S. E. USA. I’m white. I have never once paid attention to what color someone’s skin is (unless I admired the color). Now I’m told that not paying attention to race is racist? I truly don’t understand what a white person can do that isn’t racist and it has me afraid of even talking to […]
Tommy Edward Sarmiento, Columbus, OH. Don’t wash anything, with color, with darkness nor with white light. All human beings have a right to express and interpret and grow within themselves ideas; ideas of love, of what we fear, what makes us think “isn’t that strange?” Freedom and equity should belong to each human. We should […]
Ehsanullah, Ashburn, VA. Family of four From Afghanistan Love Basketball
Lora-Ellen McKinney, Renton, WA. I am not my color, though I am in some ways what my color represents in America. I am, by this definition, an African American first because this what people see. I also identify with African American history, culture, family structure and faith practices. But alone in my house where I […]
Andrew Pak, San Jose, CA.
Kevin Browne , Submitted via Twitter: @drbrowne #TheRaceCardProject “Black Boy” for Michele by: Kevin A. Browne I was grateful; granny was prophetic, almost making me out of clay, caressing my tar with old love. black before it was a color. we come from an oily family, our skins sticky to the touch. we, who gushed […]
Helen Zhang, Camarillo, CA. When I was in middle school, I noticed that my classmates tended to form “cliques” with people of the same ethnicity. However, I preferred to learn about the values and traditions of other cultures. Speaking to people of different backgrounds continues to allow me to stay open-minded and gain new perspectives.
David DeChant, Marine Vietnam Veteran Key West, FL Michele,Greetings again. I am a member of the core group of Vietnam Veterans who built The Wall ~ National Vietnam Veterans Memorial in D.C.; and was at the meeting in Senator Warner’s office when General George Price, US Army Retired, ended the color controversy about “black” granite […]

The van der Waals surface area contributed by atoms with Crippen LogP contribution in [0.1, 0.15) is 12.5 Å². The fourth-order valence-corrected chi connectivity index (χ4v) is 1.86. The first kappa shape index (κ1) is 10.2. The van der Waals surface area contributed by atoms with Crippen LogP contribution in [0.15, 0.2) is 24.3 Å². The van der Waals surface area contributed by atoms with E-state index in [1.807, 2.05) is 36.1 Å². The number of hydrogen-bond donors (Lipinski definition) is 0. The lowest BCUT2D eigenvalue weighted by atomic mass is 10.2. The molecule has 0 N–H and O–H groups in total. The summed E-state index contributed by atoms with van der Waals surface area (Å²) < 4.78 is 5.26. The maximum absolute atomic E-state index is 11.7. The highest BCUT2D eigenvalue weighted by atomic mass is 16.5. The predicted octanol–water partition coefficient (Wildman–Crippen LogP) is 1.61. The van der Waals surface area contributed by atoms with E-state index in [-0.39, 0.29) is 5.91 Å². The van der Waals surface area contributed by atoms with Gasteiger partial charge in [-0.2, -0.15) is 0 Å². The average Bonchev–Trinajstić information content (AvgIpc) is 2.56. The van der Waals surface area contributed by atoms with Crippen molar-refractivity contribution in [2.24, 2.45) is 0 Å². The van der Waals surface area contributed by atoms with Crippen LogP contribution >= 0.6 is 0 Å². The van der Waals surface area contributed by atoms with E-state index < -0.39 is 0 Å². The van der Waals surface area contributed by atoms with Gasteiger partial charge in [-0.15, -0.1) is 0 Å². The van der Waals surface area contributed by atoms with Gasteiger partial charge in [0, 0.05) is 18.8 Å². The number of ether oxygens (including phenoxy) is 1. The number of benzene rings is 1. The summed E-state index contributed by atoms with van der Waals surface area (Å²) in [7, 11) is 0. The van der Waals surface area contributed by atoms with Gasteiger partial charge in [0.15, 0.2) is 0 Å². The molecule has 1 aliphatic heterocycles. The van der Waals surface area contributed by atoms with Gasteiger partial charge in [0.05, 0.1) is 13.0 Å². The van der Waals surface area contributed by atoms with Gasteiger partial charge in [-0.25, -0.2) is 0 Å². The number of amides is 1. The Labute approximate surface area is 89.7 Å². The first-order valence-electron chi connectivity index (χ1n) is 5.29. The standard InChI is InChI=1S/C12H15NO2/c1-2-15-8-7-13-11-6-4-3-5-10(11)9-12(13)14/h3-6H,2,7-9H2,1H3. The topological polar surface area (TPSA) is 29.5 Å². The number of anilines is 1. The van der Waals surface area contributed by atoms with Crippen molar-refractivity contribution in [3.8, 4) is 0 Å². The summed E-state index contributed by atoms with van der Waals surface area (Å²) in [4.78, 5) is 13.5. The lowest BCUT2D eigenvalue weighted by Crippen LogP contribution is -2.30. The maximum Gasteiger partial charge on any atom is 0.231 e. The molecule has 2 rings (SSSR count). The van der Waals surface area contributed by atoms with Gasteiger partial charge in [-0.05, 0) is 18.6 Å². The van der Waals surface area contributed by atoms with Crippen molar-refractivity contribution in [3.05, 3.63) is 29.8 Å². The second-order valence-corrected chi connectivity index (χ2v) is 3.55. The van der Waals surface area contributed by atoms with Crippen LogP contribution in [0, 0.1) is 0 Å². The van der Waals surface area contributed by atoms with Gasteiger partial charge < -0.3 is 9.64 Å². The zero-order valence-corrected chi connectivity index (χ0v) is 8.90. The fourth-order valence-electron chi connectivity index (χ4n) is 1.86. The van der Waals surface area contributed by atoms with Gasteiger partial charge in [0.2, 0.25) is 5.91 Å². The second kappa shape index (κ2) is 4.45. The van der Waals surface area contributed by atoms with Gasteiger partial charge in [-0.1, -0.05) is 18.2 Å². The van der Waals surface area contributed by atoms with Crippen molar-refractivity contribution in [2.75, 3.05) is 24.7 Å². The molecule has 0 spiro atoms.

Alex Campbell, Aurora, IL. People come in many different shapes, sizes, colors, and with different histories. It is unreasonable to pack many millions of people into one single idea. Terms are made to have wide acceptance and understanding and that is fine. However, generalizations (especially race) should never go past the simple idea of convenience.
Vanessa Garcia, Chicago, IL. We are all humans. Spread love.
Darrick Gilmore, Washington, DC.
Elon Race Card Project, Isabella Cannon Room, Center for the Arts
Danny McCabe, New York, NY.
Chad Franklin, Laguna Hills, CA.
Claudia Davis, Akron, OH. I have traveled several places in my lifetime. However, this pass weekend after the Presidential election I experience a shift in the atmosphere. People think and feel they have a license to say and do what they want toward people of color. The disrespect is hitting a different level prior to […]
Elisha Lowery, Delaware, OH. At times I feel guilty for being white. I feel people look at me and say “she has it easy she is white”. I feel guilty of how certain people still today treat colored people and they should’t treat them badly because we are all human.
Damon Williams, Florence, CO. I served four years in the 82nd Airborne Division from Jan 2001 to Jan 2005. Served in three tours and would do it all again for my family and fellow Americans! Airborne, H-Minus, All the way!
Greg S. Furman, Vancouver, WA. They will not be judged by the color of their skin, but by the content of their character. Except white males. Your privilege predetermined your only value.
Sarahi Bueno, Tucson, AZ. My first language is Spanish, so when people hear my accent they ask me where I’m from. When I tell them I am from Mexico people compliment and congratulate me for the color of my skin. Its usually Mexicans who tell me this.